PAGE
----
Monthly Archives: August 2014

Learning to Bend

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Waterfall alongside stone etching on the River Walk

This morning after attending Mass at the San Fernando Cathedral, I decided to stroll the River Walk here in San Antonio where I’ve begun my lay missionary service. Tourists roamed along the canal lined with shops and restaurant after restaurant after restaurant. I couldn’t help but remember the last time I visited, I was one of these tourists, vacationing with my husband and son.

My life is hugely different now. My roles changed completely. How could I have known then that I’d be back several years later, David gone from this life, Davis attending college in upstate New York? And me, a lay missionary?

It sounds bizarre even to write this. Almost surreal.

But even though I find myself in this unexpected situation, I feel strangely peaceful. And that’s saying a lot, because at the moment, I’m uncertain what my role will be here. Currently, only two moms and their children are living at the transitional housing program where I’m serving, and one of them will soon be moving out. Exactly what I’ll be doing is still evolving.

This, too, is unexpected. I honestly thought I’d show up, be surrounded by a brood of energetic kids begging me to play with them, and I’d pull out my crayons and jump rope, which I brought along in expectation, and everything would fall into place. Not so.

And that brings me back to why I was on the River Walk this morning. With a day free to do as I please and no one in particular to do it with, it seemed like a good idea. Suddenly I came across words etched into the stone wall that struck me.

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I’d been praying to stay open to ways that God was showing up in all of this. These words loomed up in front of me, speaking to my heart in a way I couldn’t deny.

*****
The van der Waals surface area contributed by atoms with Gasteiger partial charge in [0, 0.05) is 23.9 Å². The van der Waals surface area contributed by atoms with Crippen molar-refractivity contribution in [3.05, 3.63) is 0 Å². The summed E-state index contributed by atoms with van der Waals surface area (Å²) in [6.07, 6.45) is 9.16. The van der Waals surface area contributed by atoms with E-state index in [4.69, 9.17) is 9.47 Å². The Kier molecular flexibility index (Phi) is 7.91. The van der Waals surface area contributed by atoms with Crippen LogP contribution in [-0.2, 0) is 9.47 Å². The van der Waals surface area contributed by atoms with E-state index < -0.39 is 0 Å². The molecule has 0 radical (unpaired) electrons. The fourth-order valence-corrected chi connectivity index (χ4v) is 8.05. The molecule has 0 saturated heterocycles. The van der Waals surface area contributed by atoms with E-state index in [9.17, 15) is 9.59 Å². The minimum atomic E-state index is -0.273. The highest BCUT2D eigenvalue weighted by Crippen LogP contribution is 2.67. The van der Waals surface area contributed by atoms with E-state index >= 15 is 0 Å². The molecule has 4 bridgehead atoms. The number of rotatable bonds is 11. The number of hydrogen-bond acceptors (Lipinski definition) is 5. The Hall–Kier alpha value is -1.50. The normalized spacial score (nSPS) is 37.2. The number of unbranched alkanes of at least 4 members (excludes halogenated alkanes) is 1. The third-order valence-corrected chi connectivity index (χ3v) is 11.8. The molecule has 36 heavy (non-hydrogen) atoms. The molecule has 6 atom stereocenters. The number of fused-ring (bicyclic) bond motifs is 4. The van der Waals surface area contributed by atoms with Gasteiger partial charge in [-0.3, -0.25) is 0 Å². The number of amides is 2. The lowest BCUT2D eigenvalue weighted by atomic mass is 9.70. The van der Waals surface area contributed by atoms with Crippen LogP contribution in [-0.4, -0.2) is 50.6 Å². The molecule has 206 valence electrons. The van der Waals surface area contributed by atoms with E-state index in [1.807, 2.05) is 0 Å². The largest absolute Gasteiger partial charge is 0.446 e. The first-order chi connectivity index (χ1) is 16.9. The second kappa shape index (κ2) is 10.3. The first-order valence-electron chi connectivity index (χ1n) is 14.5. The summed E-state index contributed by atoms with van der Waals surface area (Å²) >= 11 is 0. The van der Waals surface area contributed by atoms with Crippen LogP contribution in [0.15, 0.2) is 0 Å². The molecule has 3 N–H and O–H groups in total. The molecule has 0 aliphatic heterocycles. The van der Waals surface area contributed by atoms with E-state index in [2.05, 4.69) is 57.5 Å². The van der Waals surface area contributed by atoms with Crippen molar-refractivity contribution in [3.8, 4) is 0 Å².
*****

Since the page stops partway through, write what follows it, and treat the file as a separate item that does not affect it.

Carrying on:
If you know me, you know I love trees. Trees have been a metaphor for many of my life’s lessons, not the least of which is how to bend in the storms. Hold onto life no matter what raging wind shows up. Adjust to all types of climate change.

I recognized myself in those words. Certainly I have learned — and am still learning — how to bend and adjust. I also recognized all the ways I’ve been spiritually held during those “adjustments.”

No sooner had I snapped a couple of pictures and wandered off when my cell phone beeped that I’d gotten a text. It was from my son. He’d just been to a church service where the pastor had talked about losing his own dad at a young age. Moved by this pastor’s words about his mother’s influence during that trying time, Davis sent me one of the most beautiful messages of gratitude I’ve ever received.

David, Davis, and me — connected once again in an unexpected moment.  By an unexpected loving presence reassuring me that learning to bend can be a good thing.

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My life has been full of hellos and goodbyes. Especially over the last five years. Some goodbyes more traumatic than others. I’ve noticed that the more I open my heart, the more emotions I feel when it’s time to say goodbye.

Like now.